Star that distributes about the same number of papers each week.
The Tribune sends 25 percent of its papers to readers out of state.
Editor Tony Bender said, "It is an indication that hometown
ties run deep. If people live away for decades, they are still concerned
about Ashley. They donate to fundraisers and support the community.
"They are willing to buy a better product (the newspaper)
and spend $35 a year for a subscription. That also shows that their
support of the community stretches across the country."
Robinson said that the growth of daily circulation brought about
a silent revolution. They broke down the remoteness and isolation
of life on the sparsely settled prairie, brought urban ways and
attitudes to rural people and exerted a pervasive conservative influence
upon the thinking of a population with a long tradition of radicalism.
The (Fargo) Forum, the Grand Forks Herald, the Minot Daily News
and the Bismarck Tribune reach beyond their own retail trading zone,
and Robinson said, the large dailies restrict circulation of weekly
newspapers in the smaller trading centers.
In 1910 the state had a dozen daily papers--two each in Fargo,
Grand Forks, Jamestown, Minot and Valley City and one each in Bismarck
and Devils Lake. Within a few years, the cities that had two papers
each had only one.
Roy P. Johnson, a veteran Forum reporter, stressed the importance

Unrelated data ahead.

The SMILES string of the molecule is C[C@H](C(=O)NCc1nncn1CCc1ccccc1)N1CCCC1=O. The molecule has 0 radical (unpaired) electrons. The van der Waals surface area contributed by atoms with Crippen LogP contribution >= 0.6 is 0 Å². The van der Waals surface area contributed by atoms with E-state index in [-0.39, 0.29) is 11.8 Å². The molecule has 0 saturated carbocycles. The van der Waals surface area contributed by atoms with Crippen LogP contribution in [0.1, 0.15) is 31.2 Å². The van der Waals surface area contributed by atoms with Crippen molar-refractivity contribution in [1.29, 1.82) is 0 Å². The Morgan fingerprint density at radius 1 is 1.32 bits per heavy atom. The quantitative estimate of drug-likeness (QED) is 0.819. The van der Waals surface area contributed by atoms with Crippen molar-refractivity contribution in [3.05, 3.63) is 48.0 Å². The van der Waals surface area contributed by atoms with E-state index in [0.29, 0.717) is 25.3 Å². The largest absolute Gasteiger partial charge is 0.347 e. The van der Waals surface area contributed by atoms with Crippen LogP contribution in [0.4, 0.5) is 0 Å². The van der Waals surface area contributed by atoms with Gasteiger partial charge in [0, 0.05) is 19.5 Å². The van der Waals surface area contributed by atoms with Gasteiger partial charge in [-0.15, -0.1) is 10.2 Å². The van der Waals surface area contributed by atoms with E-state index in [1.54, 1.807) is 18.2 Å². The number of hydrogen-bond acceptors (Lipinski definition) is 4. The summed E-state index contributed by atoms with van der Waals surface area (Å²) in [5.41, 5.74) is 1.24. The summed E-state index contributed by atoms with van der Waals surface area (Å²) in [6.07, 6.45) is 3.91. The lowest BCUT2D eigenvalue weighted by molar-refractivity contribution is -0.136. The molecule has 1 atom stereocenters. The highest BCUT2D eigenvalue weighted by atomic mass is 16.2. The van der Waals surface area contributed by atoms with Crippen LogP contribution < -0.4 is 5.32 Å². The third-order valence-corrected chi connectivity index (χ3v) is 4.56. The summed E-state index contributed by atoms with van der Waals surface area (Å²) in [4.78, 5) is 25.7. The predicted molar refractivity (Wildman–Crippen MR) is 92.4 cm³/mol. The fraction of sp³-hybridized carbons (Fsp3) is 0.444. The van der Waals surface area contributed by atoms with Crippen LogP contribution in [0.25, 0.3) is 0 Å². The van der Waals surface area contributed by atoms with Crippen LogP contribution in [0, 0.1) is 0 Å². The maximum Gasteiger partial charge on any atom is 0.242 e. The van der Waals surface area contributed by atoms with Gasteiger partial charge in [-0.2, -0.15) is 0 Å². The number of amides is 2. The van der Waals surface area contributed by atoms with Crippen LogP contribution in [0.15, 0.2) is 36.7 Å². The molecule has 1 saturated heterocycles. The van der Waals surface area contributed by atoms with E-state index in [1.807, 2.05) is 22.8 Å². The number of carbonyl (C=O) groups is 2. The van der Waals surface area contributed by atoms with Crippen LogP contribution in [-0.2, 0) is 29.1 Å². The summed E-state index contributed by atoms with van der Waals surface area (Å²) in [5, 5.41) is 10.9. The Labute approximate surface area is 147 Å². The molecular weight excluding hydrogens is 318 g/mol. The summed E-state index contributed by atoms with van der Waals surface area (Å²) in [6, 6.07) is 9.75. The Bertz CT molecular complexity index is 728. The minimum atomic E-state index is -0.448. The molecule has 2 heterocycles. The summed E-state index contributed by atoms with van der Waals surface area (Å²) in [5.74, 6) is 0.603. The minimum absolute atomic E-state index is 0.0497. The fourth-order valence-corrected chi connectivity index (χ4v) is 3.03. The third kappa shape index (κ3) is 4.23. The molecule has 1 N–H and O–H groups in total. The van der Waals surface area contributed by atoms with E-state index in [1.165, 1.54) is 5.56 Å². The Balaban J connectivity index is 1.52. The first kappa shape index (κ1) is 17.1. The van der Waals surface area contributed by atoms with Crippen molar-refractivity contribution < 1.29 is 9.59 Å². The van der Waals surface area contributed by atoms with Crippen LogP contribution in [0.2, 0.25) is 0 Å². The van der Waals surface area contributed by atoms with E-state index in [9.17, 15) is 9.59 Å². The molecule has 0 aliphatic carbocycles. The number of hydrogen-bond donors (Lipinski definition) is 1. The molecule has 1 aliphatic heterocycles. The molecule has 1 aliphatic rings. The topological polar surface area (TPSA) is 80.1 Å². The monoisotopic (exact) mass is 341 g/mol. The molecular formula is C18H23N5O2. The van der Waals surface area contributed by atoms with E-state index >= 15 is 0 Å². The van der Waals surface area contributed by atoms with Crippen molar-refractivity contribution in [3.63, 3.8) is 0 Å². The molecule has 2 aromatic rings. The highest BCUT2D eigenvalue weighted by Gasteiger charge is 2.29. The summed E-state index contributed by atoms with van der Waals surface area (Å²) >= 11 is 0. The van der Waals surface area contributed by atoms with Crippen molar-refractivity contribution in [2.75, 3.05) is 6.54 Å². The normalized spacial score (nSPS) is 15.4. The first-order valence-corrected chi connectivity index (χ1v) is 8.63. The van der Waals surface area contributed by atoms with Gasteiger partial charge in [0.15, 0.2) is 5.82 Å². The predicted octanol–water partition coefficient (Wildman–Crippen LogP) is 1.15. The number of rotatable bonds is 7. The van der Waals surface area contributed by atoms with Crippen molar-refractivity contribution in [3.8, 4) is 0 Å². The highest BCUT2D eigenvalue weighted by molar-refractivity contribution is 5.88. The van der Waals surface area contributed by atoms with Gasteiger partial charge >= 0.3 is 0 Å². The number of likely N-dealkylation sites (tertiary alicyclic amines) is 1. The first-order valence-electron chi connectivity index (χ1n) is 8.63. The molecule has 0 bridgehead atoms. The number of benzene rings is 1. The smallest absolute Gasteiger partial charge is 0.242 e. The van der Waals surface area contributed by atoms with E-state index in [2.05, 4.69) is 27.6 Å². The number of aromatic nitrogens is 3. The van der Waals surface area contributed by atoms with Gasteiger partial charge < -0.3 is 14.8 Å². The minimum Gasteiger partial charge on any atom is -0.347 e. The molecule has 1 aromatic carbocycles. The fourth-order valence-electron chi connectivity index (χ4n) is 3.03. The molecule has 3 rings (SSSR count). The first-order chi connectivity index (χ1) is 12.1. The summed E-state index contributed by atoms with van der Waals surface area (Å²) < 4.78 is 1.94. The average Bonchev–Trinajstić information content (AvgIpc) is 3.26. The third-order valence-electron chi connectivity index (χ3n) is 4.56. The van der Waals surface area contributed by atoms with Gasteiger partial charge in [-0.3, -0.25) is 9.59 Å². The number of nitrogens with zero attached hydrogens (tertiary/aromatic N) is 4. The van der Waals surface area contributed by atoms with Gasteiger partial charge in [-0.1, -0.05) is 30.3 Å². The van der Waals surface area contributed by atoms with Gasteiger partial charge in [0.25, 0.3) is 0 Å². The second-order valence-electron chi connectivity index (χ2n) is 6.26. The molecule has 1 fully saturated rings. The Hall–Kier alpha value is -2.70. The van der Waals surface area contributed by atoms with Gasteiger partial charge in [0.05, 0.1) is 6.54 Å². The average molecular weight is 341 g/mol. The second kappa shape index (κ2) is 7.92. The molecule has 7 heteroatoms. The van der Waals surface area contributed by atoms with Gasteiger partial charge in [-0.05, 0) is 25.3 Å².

of dailies. "They are the herald, the band and the drum that
make the noise for a city and keep it before the rest of the country.
They shout and exult over its accomplishments, howl down the critics
and often growl at those citizens who hurt the city. They put the
city's best foot forward." That can also apply to the role
of weeklies in the state.
Most United States newspapers are now publicly owned, and according
to Publishers' Auxiliary, circulation and readership is in a downward
Stanley Schwartz, Publishers' Auxiliary editor, said, "Even
if you're on the right track, if you're standing still, eventually
you'll get run over."
Newspapers in their struggle to stay alive have advanced from hand-set
lead type, to linotype typesetting, to Compugraphic phototypesetters
to plain-paper typesetting and electronic layout programs often
referred to as desktop publishing.
The number of weeklies in North Dakota between 1960 and 2001 has
steadily declined but at a slower rate than in earlier decades.
The number of dailies did not vary except in 1972 when one more
daily started up, but it only survived until 1975.
Year Dailies Weeklies
1960 10 106
1970 10 98
1980 10 90
1990 10 84
2001 10 80
Publishers' Auxiliary predicts a slow continual decline in print
newspaper readershsip, a result, in part, of news appearing on hundreds
Bender said, "Right now the actual paper newspaper is more
efficient to read than on a slow clunky bulky computer. You can
page through a newspaper faster and even a laptop with a great screen
still is no improvement over a paper."
"However, as technology improves, it will be a great opportunity
for newspapers to explore the Internet and reach a generation that
might otherwise not be touched by a print newspaper."
"The bottom line is that professional news reporting is always
going to be crucial in a democracy. Truth and an unwavering willingness
to tell and hear the truth, provides hope and initiates change,"
Reprinted with permission of the Ashley Tribune.